Publish in Perspectives - Wednesday, April 21, 2021
Pemex’s collapsing refineries and CFE’s obsolete generators undermine the government's stated goal of energy self-sufficiency. Here the Madero refinery in Ciudad Madero, Tamaulipas - one of six refineries operated by Pemex. (Photo: Pemex)
AMLO’s energy laws violate USMCA, TPP and the Paris Agreement.
BY ENERGY ADVISOR
Mexican President Andrés Manuel López Obrador has submitted to Congress a bill that seeks to bolster the state’s role in the fuels market, including by possibly taking over operations run by private businesses. The move follows another effort by the president to partially roll back the 2013 energy reforms that opened the country’s energy sector to foreign and private investors, through a recently approved law that favors state utility CFE over private electricity generators. What is the reasoning behind López Obrador’s efforts to strengthen state entities in the energy sector? To what extent are upcoming midterm elections, in which Mexicans will choose legislators, governors, state lawmakers and mayors, influencing the president’s recent and intensified moves to modify the energy reforms? What are the measures’ major implications for international and private companies operating in Mexico, and particularly for firms’ carbon emissions reduction goals?
Greg Ahlgren, partner at Diaz, Reus & Targ: AMLO’s policy proposals seek to energize support for his party prior to the midterm elections in June. Consistent with his nationalist approach to economic matters, AMLO is promoting energy independence as a national objective. Not surprisingly from a government that frequently reminds world leaders of Mexico’s sovereignty, AMLO has made a point to consolidate a variety of functions under state-controlled institutions, and his current proposals in the energy sector exemplify this. By favoring the CFE, he will also greatly benefit Pemex (and its huge and unionized work force), which supplies fuel oil for electric generation plants. While other hydrocarbon-rich nations are looking to a future beyond fossil fuels, it seems that Mexico is now seeking to return the country to an energy model that prospered 50 years ago, without seeking creative private-sector solutions to the looming environmental and energy-grid crises. The air contamination in major Mexican cities cannot be prudently ignored, and the random power blackouts must also be addressed on a priority basis.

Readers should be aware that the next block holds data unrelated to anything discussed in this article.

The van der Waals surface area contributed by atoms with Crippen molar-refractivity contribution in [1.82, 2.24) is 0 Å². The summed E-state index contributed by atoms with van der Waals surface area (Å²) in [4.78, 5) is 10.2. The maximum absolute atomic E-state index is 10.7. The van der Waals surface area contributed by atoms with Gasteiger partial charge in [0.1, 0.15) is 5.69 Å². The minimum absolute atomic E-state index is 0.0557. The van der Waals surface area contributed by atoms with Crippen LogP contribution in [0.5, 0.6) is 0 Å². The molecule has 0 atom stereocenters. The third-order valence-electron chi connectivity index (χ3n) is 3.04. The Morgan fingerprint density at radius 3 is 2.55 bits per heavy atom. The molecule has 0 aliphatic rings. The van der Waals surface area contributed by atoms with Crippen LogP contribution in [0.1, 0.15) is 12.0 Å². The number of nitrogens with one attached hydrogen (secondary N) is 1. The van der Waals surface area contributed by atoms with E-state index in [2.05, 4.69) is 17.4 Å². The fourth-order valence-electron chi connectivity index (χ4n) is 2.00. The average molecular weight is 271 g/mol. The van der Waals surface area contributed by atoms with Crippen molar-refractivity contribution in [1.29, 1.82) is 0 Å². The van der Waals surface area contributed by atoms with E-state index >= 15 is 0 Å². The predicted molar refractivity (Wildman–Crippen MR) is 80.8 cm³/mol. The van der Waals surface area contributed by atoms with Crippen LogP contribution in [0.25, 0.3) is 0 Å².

My overarching concern is that AMLO’s short-term objectives of consolidating power within the national government may bring unwanted consequences that will be difficult to remediate. First, competition will be hurt, damaging the foreign investment climate in general and possibly exposing the country to significant unfavorable arbitral awards. Second, by favoring CFE in its present configuration, the country is only deepening its fossil fuel dependence, and procrastinating on the task of reducing carbon emissions.